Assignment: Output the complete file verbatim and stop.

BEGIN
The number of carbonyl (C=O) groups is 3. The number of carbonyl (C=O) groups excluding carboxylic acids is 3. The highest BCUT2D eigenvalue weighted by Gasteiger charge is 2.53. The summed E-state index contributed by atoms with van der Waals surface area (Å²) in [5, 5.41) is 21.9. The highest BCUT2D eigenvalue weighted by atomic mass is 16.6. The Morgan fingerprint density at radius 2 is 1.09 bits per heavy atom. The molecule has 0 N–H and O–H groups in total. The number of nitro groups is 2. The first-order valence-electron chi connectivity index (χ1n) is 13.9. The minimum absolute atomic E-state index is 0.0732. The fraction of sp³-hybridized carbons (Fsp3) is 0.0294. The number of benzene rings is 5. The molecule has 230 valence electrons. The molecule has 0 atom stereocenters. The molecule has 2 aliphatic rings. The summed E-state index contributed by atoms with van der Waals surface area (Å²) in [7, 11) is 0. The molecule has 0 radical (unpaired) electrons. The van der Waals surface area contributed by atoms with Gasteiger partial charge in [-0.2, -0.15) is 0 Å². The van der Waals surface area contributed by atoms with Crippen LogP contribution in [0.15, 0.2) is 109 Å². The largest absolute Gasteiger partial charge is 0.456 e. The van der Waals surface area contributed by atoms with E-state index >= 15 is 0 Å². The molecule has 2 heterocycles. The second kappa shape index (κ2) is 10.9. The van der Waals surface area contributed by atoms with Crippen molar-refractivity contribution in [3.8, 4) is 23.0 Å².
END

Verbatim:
The number of carbonyl (C=O) groups is 3. The number of carbonyl (C=O) groups excluding carboxylic acids is 3. The highest BCUT2D eigenvalue weighted by Gasteiger charge is 2.53. The summed E-state index contributed by atoms with van der Waals surface area (Å²) in [5, 5.41) is 21.9. The highest BCUT2D eigenvalue weighted by atomic mass is 16.6. The Morgan fingerprint density at radius 2 is 1.09 bits per heavy atom. The molecule has 0 N–H and O–H groups in total. The number of nitro groups is 2. The first-order valence-electron chi connectivity index (χ1n) is 13.9. The minimum absolute atomic E-state index is 0.0732. The fraction of sp³-hybridized carbons (Fsp3) is 0.0294. The number of benzene rings is 5. The molecule has 230 valence electrons. The molecule has 0 atom stereocenters. The molecule has 2 aliphatic rings. The summed E-state index contributed by atoms with van der Waals surface area (Å²) in [7, 11) is 0. The molecule has 0 radical (unpaired) electrons. The van der Waals surface area contributed by atoms with Gasteiger partial charge in [-0.2, -0.15) is 0 Å². The van der Waals surface area contributed by atoms with Crippen LogP contribution in [0.15, 0.2) is 109 Å². The largest absolute Gasteiger partial charge is 0.456 e. The van der Waals surface area contributed by atoms with E-state index >= 15 is 0 Å². The molecule has 2 heterocycles. The second kappa shape index (κ2) is 10.9. The van der Waals surface area contributed by atoms with Crippen molar-refractivity contribution in [3.8, 4) is 23.0 Å².